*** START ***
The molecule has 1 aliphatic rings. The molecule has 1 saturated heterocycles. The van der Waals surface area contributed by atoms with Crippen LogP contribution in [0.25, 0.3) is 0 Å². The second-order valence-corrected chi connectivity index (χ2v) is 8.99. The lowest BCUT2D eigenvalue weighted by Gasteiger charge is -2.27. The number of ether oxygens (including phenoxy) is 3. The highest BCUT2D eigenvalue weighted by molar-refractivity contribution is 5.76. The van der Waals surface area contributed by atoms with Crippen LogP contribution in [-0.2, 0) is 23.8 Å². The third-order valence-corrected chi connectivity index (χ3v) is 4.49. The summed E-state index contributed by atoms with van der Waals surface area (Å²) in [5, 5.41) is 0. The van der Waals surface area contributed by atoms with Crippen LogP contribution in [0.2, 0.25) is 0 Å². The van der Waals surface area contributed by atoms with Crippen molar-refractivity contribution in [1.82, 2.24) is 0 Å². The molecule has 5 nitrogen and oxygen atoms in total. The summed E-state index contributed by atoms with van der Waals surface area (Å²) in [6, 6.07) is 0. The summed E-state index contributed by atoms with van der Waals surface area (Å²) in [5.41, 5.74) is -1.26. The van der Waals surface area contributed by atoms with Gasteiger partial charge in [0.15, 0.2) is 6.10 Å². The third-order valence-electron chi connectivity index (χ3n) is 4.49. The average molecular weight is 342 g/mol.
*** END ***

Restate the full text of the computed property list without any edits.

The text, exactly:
The molecule has 1 aliphatic rings. The molecule has 1 saturated heterocycles. The van der Waals surface area contributed by atoms with Crippen LogP contribution in [0.25, 0.3) is 0 Å². The second-order valence-corrected chi connectivity index (χ2v) is 8.99. The lowest BCUT2D eigenvalue weighted by Gasteiger charge is -2.27. The number of ether oxygens (including phenoxy) is 3. The highest BCUT2D eigenvalue weighted by molar-refractivity contribution is 5.76. The van der Waals surface area contributed by atoms with Crippen LogP contribution in [-0.2, 0) is 23.8 Å². The third-order valence-corrected chi connectivity index (χ3v) is 4.49. The summed E-state index contributed by atoms with van der Waals surface area (Å²) in [5, 5.41) is 0. The van der Waals surface area contributed by atoms with Crippen LogP contribution in [0.2, 0.25) is 0 Å². The van der Waals surface area contributed by atoms with Crippen molar-refractivity contribution in [1.82, 2.24) is 0 Å². The molecule has 5 nitrogen and oxygen atoms in total. The summed E-state index contributed by atoms with van der Waals surface area (Å²) in [6, 6.07) is 0. The summed E-state index contributed by atoms with van der Waals surface area (Å²) in [5.41, 5.74) is -1.26. The van der Waals surface area contributed by atoms with Gasteiger partial charge in [0.15, 0.2) is 6.10 Å². The third-order valence-electron chi connectivity index (χ3n) is 4.49. The average molecular weight is 342 g/mol.